With the Farmers Market, Beer Garden, and beautiful weather added to the usual Sunday crowd, I tried the find the quietest spots I could, which tend to be along the river, and this is the oddball cast of characters I found there.
First up is a young blue jay (Cyanocitta cristata), old enough to fly, but still pleading to be fed, with incessant diminutive calls and little wing flutters. Really, that’s the cutest age, right? At least he was too busy to elude my camera as well as his elders have managed to do all summer.
Next up are a couple of surprises for me in the river, a painted turtle (Chrysemys picta) sporting a fine algae patina and a tadpole, probably an American bullfrog (Lithobates catesbeianus) judging by its size, who’s already grown hind legs. We’ve seen both in the pond, of course, but I wouldn’t have expected to find either one in the river. Live and learn, we hope.
This next pair take us back a bit, to the Middle Devonian age, about 385,000,000 years ago. They are brachiopod fossils imbedded in the argillaceous dolostone of the Milwaukee Formation, laid down when the future midwest was under a shallow sea. I had to step off the path to let a group pass, and as I waited, these were just staring me in the face, as patient as can be. Yup, we’ve even got fossils in Estabrook Park.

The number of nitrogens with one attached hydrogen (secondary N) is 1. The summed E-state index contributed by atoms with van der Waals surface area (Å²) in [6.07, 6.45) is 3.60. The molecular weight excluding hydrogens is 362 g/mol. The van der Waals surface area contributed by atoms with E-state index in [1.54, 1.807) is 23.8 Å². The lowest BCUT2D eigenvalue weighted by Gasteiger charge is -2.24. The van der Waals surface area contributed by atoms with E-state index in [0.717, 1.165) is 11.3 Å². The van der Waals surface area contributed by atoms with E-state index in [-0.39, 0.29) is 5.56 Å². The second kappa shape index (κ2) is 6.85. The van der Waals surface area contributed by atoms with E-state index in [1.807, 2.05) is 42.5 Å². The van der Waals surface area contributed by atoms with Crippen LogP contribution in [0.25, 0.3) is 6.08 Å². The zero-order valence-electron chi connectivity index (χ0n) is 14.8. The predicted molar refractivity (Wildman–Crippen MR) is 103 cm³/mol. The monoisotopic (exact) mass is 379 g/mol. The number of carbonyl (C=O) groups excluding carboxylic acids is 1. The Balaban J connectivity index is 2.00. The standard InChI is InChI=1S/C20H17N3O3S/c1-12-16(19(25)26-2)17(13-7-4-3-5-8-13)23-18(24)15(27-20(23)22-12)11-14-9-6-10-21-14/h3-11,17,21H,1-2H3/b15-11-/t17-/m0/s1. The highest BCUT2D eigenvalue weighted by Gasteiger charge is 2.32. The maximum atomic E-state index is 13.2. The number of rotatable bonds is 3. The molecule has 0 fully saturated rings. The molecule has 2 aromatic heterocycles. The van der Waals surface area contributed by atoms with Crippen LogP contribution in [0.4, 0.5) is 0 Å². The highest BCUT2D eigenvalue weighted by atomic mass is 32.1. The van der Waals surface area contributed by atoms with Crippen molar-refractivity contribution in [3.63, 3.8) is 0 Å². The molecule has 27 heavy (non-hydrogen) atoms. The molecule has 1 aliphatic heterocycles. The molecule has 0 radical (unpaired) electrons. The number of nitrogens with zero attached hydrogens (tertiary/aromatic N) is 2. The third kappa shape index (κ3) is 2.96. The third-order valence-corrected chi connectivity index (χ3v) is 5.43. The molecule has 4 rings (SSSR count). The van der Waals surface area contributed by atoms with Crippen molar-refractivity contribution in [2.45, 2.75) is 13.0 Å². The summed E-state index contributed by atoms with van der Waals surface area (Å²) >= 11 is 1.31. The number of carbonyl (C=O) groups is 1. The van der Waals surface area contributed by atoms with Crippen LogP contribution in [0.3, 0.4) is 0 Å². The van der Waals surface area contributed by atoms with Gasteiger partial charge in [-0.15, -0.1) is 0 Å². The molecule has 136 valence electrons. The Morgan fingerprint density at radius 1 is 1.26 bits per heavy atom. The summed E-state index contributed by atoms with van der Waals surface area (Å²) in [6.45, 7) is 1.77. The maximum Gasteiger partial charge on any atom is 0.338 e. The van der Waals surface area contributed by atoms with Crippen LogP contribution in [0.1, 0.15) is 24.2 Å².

A little less patient were these two, an eastern tiger swallowtail (Papilio glaucus), who appears to have seen better days (insert joke here about someone swallowing its tail), and an unassuming little moth who appears to be a gray spring moth (Lomographa glomeraria).
Speaking of impatient, get a load of this bunch of damselflies all trying to mate on the same little scrap of grass floating on the river, and based on their color and location, I’m gonna go with river bluet (Enallagma anna). On the other hand, the BugLady asserts that this behavior, an “oviposition aggregation”, suggests powdered dancers (Argia moesta).
Lastly, we’ve got this little cutie, and based on the pictures, my guess is (common) pill-bug (Armadillidium vulgare), especially given “restricted to calcareous soils or coastal areas” after what we just learned about the Milwaukee Formation. I read that pill-bugs are crustaceans, not insects, they breathe through gills, and many other fascinating tidbits.
Further, there are trilobite fossils in the Milwaukee Formation, and pillbugs are among the closest living relatives. Heck, there are even pill-bug fossils for sale! The more I dig, the deeper it gets.
Anyway, that’s the weekend round up, and who knows what the new week will bring, eh?